On language on film, again

Sep 8, 2011 by

In a couple of earlier postings, I’ve talked about language in films and specifically about my pet-peeves in this regard. Perhaps I am not supposed to be thinking about this, but I do. And more often than not, inappropriate or inacurate rendition of foreign languages in films bothers me.

Take the film “The Debt”.

[SPOILER ALERT!!!!]

Here’s something I don’t understand. When the trio of Mossad agents first kidnap Vogel, “the surgeon of Birkenau”, he speaks to them only in German (subtitled in English, for the benefit of the viewer). So they think he doesn’t understand them when they speak among themselves, and they continue to openly discuss their feelings for each other, their life histories, and most importantly, their plans with respect to Vogel himself. And what they speak among themselves is rendered as English, but it can’t be English that they speak, right? I mean, wouldn’t you think that they actually speak Hebrew among themselves? Okay, so let’s assume for the moment that when we hear English in the film, it is actually Hebrew that they speak (this, by the way, is a very common way of rendering foreign languages in film).

So here’s my question. As the events of the plot develop, Vogel says something in “English” (which we now assume is really Hebrew), and Rachel realizes that he understood the conversations that they conducted among themselves assuming Vogel doesn’t understand what they are saying (ergo, he knows who they are, why they kidnapped him, and more importantly what plans they might have for him). But assuming that English really stands for Hebrew in this film, how likely is it that a German, a Nazi, “the surgeon of Birkenau” speaks Hebrew? Not likely, right? But assuming that Mossad agents speak among themselves in English — a language that a Nazi is more likely to understand — is equally unlikely, it seems to me. So the plot doesn’t clinch…

Am I missing something here? Or am I thinking too much about something that I shouldn’t be thinking about at all?


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  • Anonymous

    There was an urban legend that Eichmann had spent quite a while in Palestine as a young man, and had learned Hebrew there. Perhaps they're hinting at that.

    David

  • Asya Pereltsvaig

    @David: That's an interesting idea, thank you for sharing it!

  • John Cowan

    I haven't seen the film, but I'd assume they really are speaking English. Still, it's pretty stupid of them to think a German wouldn't speak and understand English just because they didn't hear him do so. So the premise is dumb either way.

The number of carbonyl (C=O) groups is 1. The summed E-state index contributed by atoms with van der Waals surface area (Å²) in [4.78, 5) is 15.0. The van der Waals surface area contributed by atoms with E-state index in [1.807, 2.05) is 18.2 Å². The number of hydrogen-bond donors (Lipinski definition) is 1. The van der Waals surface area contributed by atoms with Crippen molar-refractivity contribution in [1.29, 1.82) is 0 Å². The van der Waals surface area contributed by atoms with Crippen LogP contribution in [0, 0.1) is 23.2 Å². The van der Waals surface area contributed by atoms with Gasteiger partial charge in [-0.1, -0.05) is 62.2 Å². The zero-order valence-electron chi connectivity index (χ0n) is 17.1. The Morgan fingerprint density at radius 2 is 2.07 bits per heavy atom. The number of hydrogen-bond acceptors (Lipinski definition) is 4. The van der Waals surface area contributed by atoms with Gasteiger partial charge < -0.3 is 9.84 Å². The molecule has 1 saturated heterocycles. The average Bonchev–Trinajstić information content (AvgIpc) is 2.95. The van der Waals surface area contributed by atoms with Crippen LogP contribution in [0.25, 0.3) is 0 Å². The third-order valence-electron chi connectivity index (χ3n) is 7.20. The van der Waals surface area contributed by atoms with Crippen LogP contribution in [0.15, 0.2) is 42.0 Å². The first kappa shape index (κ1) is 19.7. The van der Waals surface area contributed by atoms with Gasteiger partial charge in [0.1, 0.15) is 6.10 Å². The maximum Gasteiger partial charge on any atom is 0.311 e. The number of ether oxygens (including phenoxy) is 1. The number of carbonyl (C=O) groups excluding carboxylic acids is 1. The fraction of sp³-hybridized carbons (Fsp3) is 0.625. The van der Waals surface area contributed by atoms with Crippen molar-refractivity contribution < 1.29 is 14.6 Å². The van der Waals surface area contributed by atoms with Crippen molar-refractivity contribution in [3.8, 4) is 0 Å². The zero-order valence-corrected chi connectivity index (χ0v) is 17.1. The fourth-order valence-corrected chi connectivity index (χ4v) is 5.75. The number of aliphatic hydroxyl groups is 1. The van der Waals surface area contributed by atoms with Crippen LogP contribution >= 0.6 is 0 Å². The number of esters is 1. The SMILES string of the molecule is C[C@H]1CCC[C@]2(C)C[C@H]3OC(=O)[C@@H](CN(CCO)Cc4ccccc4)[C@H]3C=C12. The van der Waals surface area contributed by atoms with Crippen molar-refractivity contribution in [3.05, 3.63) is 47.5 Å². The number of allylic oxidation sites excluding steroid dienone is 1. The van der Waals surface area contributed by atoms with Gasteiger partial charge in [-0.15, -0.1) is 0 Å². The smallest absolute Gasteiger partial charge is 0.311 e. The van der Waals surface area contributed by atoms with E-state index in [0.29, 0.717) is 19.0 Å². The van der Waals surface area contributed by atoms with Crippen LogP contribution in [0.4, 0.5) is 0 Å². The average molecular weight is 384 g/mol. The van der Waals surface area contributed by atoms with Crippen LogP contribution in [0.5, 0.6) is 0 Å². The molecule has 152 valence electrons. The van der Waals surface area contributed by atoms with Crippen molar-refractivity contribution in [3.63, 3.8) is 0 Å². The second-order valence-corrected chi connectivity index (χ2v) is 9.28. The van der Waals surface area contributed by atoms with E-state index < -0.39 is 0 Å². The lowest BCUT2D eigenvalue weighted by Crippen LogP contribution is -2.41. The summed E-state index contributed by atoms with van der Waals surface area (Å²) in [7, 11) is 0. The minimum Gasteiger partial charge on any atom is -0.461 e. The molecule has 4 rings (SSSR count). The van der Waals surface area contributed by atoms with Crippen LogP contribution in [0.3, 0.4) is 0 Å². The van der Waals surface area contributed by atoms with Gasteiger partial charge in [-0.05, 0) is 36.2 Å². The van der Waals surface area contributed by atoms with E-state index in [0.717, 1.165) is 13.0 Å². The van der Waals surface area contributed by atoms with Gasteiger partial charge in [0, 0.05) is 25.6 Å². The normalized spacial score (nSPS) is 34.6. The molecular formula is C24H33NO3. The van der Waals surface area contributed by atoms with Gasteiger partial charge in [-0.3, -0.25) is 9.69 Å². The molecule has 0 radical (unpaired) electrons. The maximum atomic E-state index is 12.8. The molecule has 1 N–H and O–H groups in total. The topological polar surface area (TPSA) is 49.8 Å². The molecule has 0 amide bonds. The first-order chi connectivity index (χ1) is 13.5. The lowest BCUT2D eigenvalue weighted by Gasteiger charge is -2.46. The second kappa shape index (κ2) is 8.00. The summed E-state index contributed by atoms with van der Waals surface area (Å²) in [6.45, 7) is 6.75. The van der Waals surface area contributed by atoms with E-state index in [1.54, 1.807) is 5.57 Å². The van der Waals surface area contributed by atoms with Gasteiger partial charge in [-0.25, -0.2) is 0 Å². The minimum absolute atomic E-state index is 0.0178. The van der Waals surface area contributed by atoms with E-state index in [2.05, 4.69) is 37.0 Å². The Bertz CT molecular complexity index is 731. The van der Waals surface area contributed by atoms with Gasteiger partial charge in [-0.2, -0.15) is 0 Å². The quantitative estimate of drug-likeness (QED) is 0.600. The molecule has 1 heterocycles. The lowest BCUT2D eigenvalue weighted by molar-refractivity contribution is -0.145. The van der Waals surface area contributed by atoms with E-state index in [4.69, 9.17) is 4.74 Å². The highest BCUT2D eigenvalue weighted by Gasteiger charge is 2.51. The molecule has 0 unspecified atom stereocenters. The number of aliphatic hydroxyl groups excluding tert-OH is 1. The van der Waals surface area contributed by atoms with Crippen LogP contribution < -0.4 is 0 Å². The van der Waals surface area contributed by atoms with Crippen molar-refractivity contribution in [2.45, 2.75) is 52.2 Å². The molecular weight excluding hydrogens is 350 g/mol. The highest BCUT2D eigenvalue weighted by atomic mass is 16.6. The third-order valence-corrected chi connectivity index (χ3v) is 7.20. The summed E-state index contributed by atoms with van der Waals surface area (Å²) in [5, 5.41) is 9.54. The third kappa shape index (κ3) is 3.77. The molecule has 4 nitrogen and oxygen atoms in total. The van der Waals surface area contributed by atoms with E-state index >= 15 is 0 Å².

• John Cowan

    According to Eichmann in Jerusalem by Hannah Arendt, Eichmann "acquired a smattering of Hebrew, which enabled him to read haltingly a Yiddish newspaper — not a very difficult accomplishment, since Yiddish, basically an old German dialect written in Hebrew letters, can be understood by any German-speaking person who has mastered a few dozen Hebrew words."

    Probably true of the remnants of Western Yiddish still spoken in Germany before the Holocaust; definitely not true of Eastern Yiddish. In any case, that is not the same as understanding fluent Israeli Hebrew conversation, a language which hardly anyone outside the British Mandate understood at the time, still less its modern version.

  • Asya Pereltsvaig

    @John Cowan: Thank you for both comments! I agree with you that the plot/premise is stupid either way. I won't deny that these guys would have probably spoken English, but why would they do so in a situation, where in English they are more likely to be overheard and understood AND when speaking to each other? Especially, with all the national pride attached to Hebrew (even more so in 1966 when the story takes place).

    And you are absolutely right about Yiddish vs. German. In fact, the Soviets trained many Jews to be military interpreters and translators during WWII, despite all the security concerns the NKVD might have had about them. The reason: it was just so much easier for a Jew who spoke Yiddish (even the Eastern variety) to learn German. For example, the interpreter who worked with the Soviet team looking for Hitler's remains in Berlin in May 1945 was Jewish…

    I hope I didn't ruin the movie for you, in case you end up watching it yourself!

  • Asya Pereltsvaig
  • Lane

    This is why it's so great that a major Hollywood film with a brand-name director and expensive cast – Inglourious Basterds – not only was almost half in non-English languages (mostly French and German), but had several plot points revolve ingeniously around language, both comic (Brad Pitt's "Italian") and tragic (won't spoil any plot points).

  • Asya Pereltsvaig

    Thanks for sharing this, Lane! As I haven't watched this film, I am not sure what you are talking about, but it's the first thing I hear about this film that makes me want to watch it 😉

  • stormboy

    I think the film makers must be depending on a lower level of linguistic sophistication among their target audience, plus the usual suspension of disbelief.

  • Asya Pereltsvaig

    @stormboy: You are right! I think about this too much…

  • stormboy

    @Asya: "I think about this too much…"

    I think it's impossible (or very hard) to totally remove yourself from your knowledge/expertise when watching a film. If you know about language/linguistics, for example, you'll pay close attention to linguistic elements of the film and may well end up judging the entire film on this basis. My mum (a nurse of 45 years) does this with medical scenes – if they're not accurate, as far as she's concerned, it ruins her entire enjoyment of the film/TV programme.

  • Some German schools in the prewar time taught biblical Hebrew.

    • Thanks for bringing this to my attention, Oliver! I had no idea… Do you know how widely-spread that was?

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